With that threat gone, de Klerk and his colleagues recognised that they had lost leverage and would quickly become orphans. The future would be dark for European South Africans unless their leaders faced a stark reality that demanded pragmatic action, starting with political liberalization and release of Mandela and other freedom fighters.


To his credit, de Klerk was not burdened by a self-destructive stubbornness that would have made it impossible for a man like Pieter Willem Botha, his predecessor, to take bold steps that would lead to only one outcome – African majority rule. He changed his mind and, with his speech to the Apartheid Parliament on February 2, 1990, in which he lifted the ban on prohibited political parties and announced Mandela’s imminent release, he pulled South Africa from the brink of a looming catastrophe. 


Nevertheless, one recalls that de Klerk’s actions during the transition to majority rule that followed betrayed a man who was seeking a restructured but not a transformed South Africa. There again, I understood the constraints that disabled him from fully renouncing everything that apartheid had represented and done, and from standing side by side with Nelson Mandela to unequivocally reject all vestiges of European racism, domination, and control of South Africa.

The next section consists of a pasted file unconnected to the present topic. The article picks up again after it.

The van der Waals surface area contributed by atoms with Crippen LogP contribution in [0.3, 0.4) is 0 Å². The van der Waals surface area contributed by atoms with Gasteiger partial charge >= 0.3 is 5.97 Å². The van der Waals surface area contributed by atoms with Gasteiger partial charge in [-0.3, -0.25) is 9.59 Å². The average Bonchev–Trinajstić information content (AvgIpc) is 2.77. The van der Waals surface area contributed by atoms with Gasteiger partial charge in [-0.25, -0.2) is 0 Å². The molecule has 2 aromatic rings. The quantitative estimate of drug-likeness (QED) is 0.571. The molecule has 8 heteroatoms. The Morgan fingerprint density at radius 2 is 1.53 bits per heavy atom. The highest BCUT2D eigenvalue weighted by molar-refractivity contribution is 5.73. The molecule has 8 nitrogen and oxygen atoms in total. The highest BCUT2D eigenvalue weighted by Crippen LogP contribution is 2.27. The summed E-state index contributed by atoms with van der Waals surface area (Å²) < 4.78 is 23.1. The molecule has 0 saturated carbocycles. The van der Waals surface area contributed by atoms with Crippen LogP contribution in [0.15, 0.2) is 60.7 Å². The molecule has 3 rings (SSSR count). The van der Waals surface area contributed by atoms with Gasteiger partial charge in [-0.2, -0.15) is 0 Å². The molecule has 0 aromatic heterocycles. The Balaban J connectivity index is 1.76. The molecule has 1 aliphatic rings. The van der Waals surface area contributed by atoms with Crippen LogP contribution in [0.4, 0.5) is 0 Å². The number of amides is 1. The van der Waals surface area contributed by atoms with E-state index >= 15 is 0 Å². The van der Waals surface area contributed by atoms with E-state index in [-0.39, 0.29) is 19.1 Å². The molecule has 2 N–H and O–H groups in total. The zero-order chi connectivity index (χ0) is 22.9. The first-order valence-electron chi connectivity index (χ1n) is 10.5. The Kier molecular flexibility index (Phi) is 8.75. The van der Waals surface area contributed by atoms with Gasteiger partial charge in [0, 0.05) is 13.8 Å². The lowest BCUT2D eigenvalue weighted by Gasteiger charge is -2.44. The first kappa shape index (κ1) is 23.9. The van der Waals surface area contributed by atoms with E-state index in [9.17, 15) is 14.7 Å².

Like all racists, tribalists and other ethnic chauvinists, de Klerk, a brilliant lawyer, and politician, was ultimately a small-minded and fearful man. Among the ethnically narrow-minded, fear of others masquerades as strength. An inferiority complex manifests through self-exaltation and repression of others. It is their nature, whether in South Africa or Uganda, whether in America or India. It is fear and ignorance that was at the heart of apartheid. It remains at the core of the racial and anti-foreigner tensions that persist in South Africa.